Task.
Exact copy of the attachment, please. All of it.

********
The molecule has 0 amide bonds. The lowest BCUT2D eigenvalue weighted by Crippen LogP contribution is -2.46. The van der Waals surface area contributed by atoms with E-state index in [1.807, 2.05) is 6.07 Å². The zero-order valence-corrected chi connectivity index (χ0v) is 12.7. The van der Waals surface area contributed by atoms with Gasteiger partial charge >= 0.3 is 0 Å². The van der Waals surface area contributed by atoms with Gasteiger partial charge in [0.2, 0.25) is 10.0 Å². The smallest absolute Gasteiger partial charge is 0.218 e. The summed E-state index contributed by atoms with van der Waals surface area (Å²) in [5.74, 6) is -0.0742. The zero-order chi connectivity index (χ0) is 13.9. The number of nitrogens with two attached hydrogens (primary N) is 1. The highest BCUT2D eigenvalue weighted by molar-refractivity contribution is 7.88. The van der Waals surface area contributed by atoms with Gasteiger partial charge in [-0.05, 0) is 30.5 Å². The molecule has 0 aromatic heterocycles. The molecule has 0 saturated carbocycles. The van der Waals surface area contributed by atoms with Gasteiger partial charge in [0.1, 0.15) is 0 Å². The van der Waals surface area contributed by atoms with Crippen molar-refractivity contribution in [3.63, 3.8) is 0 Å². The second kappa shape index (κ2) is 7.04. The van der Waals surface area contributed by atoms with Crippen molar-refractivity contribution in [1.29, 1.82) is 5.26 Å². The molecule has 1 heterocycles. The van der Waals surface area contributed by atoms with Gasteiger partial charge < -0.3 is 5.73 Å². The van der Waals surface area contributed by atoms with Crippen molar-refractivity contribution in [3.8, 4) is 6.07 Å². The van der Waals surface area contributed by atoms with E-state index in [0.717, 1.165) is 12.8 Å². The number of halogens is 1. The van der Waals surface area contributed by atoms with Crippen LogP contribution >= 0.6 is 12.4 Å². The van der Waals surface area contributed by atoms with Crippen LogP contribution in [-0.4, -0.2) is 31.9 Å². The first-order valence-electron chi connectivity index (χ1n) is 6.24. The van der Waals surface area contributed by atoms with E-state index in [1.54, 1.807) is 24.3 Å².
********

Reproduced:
The molecule has 0 amide bonds. The lowest BCUT2D eigenvalue weighted by Crippen LogP contribution is -2.46. The van der Waals surface area contributed by atoms with E-state index in [1.807, 2.05) is 6.07 Å². The zero-order valence-corrected chi connectivity index (χ0v) is 12.7. The van der Waals surface area contributed by atoms with Gasteiger partial charge >= 0.3 is 0 Å². The van der Waals surface area contributed by atoms with Gasteiger partial charge in [0.2, 0.25) is 10.0 Å². The smallest absolute Gasteiger partial charge is 0.218 e. The summed E-state index contributed by atoms with van der Waals surface area (Å²) in [5.74, 6) is -0.0742. The zero-order chi connectivity index (χ0) is 13.9. The number of nitrogens with two attached hydrogens (primary N) is 1. The highest BCUT2D eigenvalue weighted by molar-refractivity contribution is 7.88. The van der Waals surface area contributed by atoms with Gasteiger partial charge in [-0.05, 0) is 30.5 Å². The molecule has 0 aromatic heterocycles. The molecule has 0 saturated carbocycles. The van der Waals surface area contributed by atoms with Gasteiger partial charge in [0.1, 0.15) is 0 Å². The van der Waals surface area contributed by atoms with Crippen molar-refractivity contribution in [3.63, 3.8) is 0 Å². The second kappa shape index (κ2) is 7.04. The van der Waals surface area contributed by atoms with Crippen molar-refractivity contribution in [1.29, 1.82) is 5.26 Å². The molecule has 1 heterocycles. The van der Waals surface area contributed by atoms with Gasteiger partial charge < -0.3 is 5.73 Å². The van der Waals surface area contributed by atoms with Crippen molar-refractivity contribution in [3.8, 4) is 6.07 Å². The van der Waals surface area contributed by atoms with E-state index in [0.717, 1.165) is 12.8 Å². The number of halogens is 1. The van der Waals surface area contributed by atoms with Crippen LogP contribution >= 0.6 is 12.4 Å². The van der Waals surface area contributed by atoms with Crippen LogP contribution in [-0.4, -0.2) is 31.9 Å². The first-order valence-electron chi connectivity index (χ1n) is 6.24. The van der Waals surface area contributed by atoms with E-state index in [1.54, 1.807) is 24.3 Å².